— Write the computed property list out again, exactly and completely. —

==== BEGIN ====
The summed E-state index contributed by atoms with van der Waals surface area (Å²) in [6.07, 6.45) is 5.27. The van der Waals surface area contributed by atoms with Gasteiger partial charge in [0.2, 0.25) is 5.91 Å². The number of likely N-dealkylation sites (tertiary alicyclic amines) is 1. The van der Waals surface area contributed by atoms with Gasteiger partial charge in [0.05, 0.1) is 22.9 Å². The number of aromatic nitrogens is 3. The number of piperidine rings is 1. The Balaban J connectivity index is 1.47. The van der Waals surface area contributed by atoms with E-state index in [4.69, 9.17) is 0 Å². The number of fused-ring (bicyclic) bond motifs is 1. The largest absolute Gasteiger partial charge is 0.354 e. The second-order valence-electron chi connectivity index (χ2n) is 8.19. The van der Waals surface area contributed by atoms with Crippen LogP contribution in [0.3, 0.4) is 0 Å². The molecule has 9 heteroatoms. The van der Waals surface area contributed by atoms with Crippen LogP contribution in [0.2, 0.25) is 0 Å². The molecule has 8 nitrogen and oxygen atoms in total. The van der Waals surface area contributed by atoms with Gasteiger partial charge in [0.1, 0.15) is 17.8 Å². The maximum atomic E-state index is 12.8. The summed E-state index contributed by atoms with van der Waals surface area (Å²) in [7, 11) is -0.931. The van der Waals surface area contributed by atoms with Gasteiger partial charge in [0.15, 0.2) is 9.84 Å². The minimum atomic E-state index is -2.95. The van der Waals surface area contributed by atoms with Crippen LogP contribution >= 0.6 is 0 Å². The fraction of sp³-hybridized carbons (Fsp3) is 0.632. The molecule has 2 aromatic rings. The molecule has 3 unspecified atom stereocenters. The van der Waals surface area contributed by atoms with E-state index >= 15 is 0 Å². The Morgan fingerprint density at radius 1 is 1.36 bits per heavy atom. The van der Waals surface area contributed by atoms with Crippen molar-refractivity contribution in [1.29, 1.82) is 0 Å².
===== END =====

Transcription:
The summed E-state index contributed by atoms with van der Waals surface area (Å²) in [6.07, 6.45) is 5.27. The van der Waals surface area contributed by atoms with Gasteiger partial charge in [0.2, 0.25) is 5.91 Å². The number of likely N-dealkylation sites (tertiary alicyclic amines) is 1. The van der Waals surface area contributed by atoms with Gasteiger partial charge in [0.05, 0.1) is 22.9 Å². The number of aromatic nitrogens is 3. The number of piperidine rings is 1. The Balaban J connectivity index is 1.47. The van der Waals surface area contributed by atoms with E-state index in [4.69, 9.17) is 0 Å². The number of fused-ring (bicyclic) bond motifs is 1. The largest absolute Gasteiger partial charge is 0.354 e. The second-order valence-electron chi connectivity index (χ2n) is 8.19. The van der Waals surface area contributed by atoms with Crippen LogP contribution in [0.3, 0.4) is 0 Å². The molecule has 9 heteroatoms. The van der Waals surface area contributed by atoms with Crippen LogP contribution in [0.2, 0.25) is 0 Å². The molecule has 8 nitrogen and oxygen atoms in total. The van der Waals surface area contributed by atoms with Gasteiger partial charge in [0.1, 0.15) is 17.8 Å². The maximum atomic E-state index is 12.8. The summed E-state index contributed by atoms with van der Waals surface area (Å²) in [7, 11) is -0.931. The van der Waals surface area contributed by atoms with Gasteiger partial charge in [0.15, 0.2) is 9.84 Å². The minimum atomic E-state index is -2.95. The van der Waals surface area contributed by atoms with Crippen LogP contribution >= 0.6 is 0 Å². The fraction of sp³-hybridized carbons (Fsp3) is 0.632. The molecule has 2 aromatic rings. The molecule has 3 unspecified atom stereocenters. The van der Waals surface area contributed by atoms with E-state index >= 15 is 0 Å². The Morgan fingerprint density at radius 1 is 1.36 bits per heavy atom. The van der Waals surface area contributed by atoms with Crippen molar-refractivity contribution in [1.29, 1.82) is 0 Å².